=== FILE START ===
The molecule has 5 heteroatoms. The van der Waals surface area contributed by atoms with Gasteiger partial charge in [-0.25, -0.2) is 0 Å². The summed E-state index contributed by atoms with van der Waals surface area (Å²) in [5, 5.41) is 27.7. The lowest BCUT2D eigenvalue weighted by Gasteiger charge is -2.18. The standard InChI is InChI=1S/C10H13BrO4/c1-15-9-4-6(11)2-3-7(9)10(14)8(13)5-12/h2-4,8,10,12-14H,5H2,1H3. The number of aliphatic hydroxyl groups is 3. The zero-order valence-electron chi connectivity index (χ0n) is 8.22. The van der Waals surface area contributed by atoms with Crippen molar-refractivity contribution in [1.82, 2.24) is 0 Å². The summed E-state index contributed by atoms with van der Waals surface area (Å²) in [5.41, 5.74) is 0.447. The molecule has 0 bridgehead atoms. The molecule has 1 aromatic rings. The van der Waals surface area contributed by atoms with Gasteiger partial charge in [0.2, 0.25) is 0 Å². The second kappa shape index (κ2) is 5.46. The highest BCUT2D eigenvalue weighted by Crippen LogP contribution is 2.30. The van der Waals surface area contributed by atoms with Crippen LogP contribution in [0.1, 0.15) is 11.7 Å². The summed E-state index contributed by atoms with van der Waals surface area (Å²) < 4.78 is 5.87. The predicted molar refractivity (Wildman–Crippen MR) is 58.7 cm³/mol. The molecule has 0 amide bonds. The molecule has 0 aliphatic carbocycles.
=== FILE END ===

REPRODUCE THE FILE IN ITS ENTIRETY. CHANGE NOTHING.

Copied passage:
The molecule has 5 heteroatoms. The van der Waals surface area contributed by atoms with Gasteiger partial charge in [-0.25, -0.2) is 0 Å². The summed E-state index contributed by atoms with van der Waals surface area (Å²) in [5, 5.41) is 27.7. The lowest BCUT2D eigenvalue weighted by Gasteiger charge is -2.18. The standard InChI is InChI=1S/C10H13BrO4/c1-15-9-4-6(11)2-3-7(9)10(14)8(13)5-12/h2-4,8,10,12-14H,5H2,1H3. The number of aliphatic hydroxyl groups is 3. The zero-order valence-electron chi connectivity index (χ0n) is 8.22. The van der Waals surface area contributed by atoms with Crippen molar-refractivity contribution in [1.82, 2.24) is 0 Å². The summed E-state index contributed by atoms with van der Waals surface area (Å²) in [5.41, 5.74) is 0.447. The molecule has 0 bridgehead atoms. The molecule has 1 aromatic rings. The van der Waals surface area contributed by atoms with Gasteiger partial charge in [0.2, 0.25) is 0 Å². The second kappa shape index (κ2) is 5.46. The highest BCUT2D eigenvalue weighted by Crippen LogP contribution is 2.30. The van der Waals surface area contributed by atoms with Crippen LogP contribution in [0.1, 0.15) is 11.7 Å². The summed E-state index contributed by atoms with van der Waals surface area (Å²) < 4.78 is 5.87. The predicted molar refractivity (Wildman–Crippen MR) is 58.7 cm³/mol. The molecule has 0 amide bonds. The molecule has 0 aliphatic carbocycles.